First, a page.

A Conservative government would offer Green Home Tax Credits
Annual savings of $2850 per year are possible under the proposed 2-year plan
June 24, 2019 by John Bleasby
The Conservative Party of Canada announced their initiative to protect the environment last week, titled A Real Plan, as part of policy announcements ahead of the fall federal election. Included among the many environmental proposals is a plan to help homeowners improve the energy-efficiency of their existing homes through an income tax credit. “As Prime Minister, Andrew Scheer will: Create a two-year Green Homes Tax Credit (GHTC) for homeowners to help pay for energy-saving renovations,” the Conservative document says. “By making the Green Homes Tax Credit (GHTC) a two-year plan, it will incentivize Canadians to renovate their homes more urgently.”
Support in the form of an income tax refund
This support for homeowners would take the form of refundable credits of up to 20 per cent of personal income for certain “green improvements” worth between $1,000 and $20,000. This could mean as much as a $2,850 annual refund to homeowners over the two-year life span of the proposed program. The Conservatives estimate that the cost of this program would be $900 million each year.
Specifically, the plan would encourage Canadian to install higher levels of insulation, high-efficiency furnaces, improved doors and windows, and upgraded ventilation, heating and cooling systems, even solar panels. The Conservatives cite research that suggests buildings in Canada are responsible for about 12 per cent of the country’s overall carbon emissions. Most of these emissions come from older building stock, thus justifying the tax refund plan to assist existing homeowners.
Wait! There’s more!
Although lacking explanatory details on how their other new ideas would work, the Conservatives have additional suggestions to reduce Canada’s carbon emissions. One idea put forward is a Green Home Retrofit Code for the purpose of setting standards for renovators, contractors and homeowners. They also wish to encourage builders to build greener new homes by proposing an Energy Savings Performance Contract (ESPC), which they say has been successful elsewhere. “It works by using investment capital up front and then having the building owner pay back the investor through the energy savings.”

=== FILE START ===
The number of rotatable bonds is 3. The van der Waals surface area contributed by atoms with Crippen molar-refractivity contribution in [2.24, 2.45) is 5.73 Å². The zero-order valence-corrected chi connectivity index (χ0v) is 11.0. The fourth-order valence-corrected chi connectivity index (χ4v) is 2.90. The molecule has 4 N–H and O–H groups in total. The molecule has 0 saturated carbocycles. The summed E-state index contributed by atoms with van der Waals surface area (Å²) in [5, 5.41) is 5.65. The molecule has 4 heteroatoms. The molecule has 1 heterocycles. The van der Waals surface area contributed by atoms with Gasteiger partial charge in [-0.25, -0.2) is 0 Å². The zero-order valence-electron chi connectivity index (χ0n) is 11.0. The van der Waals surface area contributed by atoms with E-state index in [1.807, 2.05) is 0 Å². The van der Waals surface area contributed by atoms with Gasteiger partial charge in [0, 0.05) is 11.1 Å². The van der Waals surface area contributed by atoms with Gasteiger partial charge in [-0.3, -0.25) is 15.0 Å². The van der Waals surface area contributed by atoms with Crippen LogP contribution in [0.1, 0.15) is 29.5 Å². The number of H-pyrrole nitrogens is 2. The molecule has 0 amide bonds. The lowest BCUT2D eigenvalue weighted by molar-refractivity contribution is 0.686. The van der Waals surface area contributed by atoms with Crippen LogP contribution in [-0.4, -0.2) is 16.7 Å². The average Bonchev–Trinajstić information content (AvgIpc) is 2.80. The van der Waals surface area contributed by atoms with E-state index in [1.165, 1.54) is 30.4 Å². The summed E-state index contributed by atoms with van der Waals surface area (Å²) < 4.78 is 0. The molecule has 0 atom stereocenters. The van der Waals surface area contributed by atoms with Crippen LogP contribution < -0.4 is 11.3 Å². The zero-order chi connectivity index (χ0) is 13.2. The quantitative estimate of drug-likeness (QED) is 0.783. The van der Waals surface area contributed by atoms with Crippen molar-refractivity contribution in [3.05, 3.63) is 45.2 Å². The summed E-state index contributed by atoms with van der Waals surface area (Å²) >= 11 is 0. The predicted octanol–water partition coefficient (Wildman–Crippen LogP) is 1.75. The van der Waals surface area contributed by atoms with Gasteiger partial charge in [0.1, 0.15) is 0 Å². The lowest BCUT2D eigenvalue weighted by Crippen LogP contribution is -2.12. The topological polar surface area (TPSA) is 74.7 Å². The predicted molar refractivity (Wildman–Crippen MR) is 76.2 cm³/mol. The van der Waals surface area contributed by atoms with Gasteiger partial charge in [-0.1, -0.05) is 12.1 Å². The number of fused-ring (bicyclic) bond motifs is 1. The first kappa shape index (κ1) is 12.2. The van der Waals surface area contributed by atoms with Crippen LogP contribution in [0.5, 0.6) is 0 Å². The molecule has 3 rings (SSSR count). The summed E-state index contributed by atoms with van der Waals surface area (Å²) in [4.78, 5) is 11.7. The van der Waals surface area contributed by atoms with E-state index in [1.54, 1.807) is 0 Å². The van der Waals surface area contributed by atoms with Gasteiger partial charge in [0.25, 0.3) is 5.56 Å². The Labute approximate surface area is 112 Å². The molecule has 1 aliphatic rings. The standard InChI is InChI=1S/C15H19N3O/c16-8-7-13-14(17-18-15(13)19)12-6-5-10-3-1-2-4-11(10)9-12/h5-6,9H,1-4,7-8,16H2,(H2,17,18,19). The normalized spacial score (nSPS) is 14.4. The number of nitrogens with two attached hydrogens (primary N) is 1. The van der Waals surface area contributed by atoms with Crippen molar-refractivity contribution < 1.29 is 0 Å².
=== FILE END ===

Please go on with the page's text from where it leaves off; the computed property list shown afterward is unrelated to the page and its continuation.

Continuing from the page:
A Conservative government would also, if elected, establish a voluntary Net-Zero Ready Building Standard. They criticize the Liberal government, which they claim “have set ideological targets that increase the cost of homes, putting home ownership even further out of reach for so many Canadians. In 2017, government officials estimated that Trudeau’s proposed National Building Code would add $35,000 to the price of a typical home”
Instead, the Conservatives say an optional standard, as opposed to mandatory standard forced through building code amendments, would “strengthen Canada’s model building codes in a way that is sensitive to the impacts it will have on the cost of building a home.”
A focus on low-carbon building materials
Other elements of the Conservative’s green building initiatives include encourage the increased use of wood and low-carbon cement. “There are several measures that can be taken to boost energy efficiency, without costing taxpayers or hurting businesses,” the document says.
Given the scope of what has been proposed in A Real Plan, Canadians should expect many questions to be asked concerning the processes under which these initiatives would be implemented. At present, the Conservative’s program is very general in nature, although supportive of the renovation and building industry.
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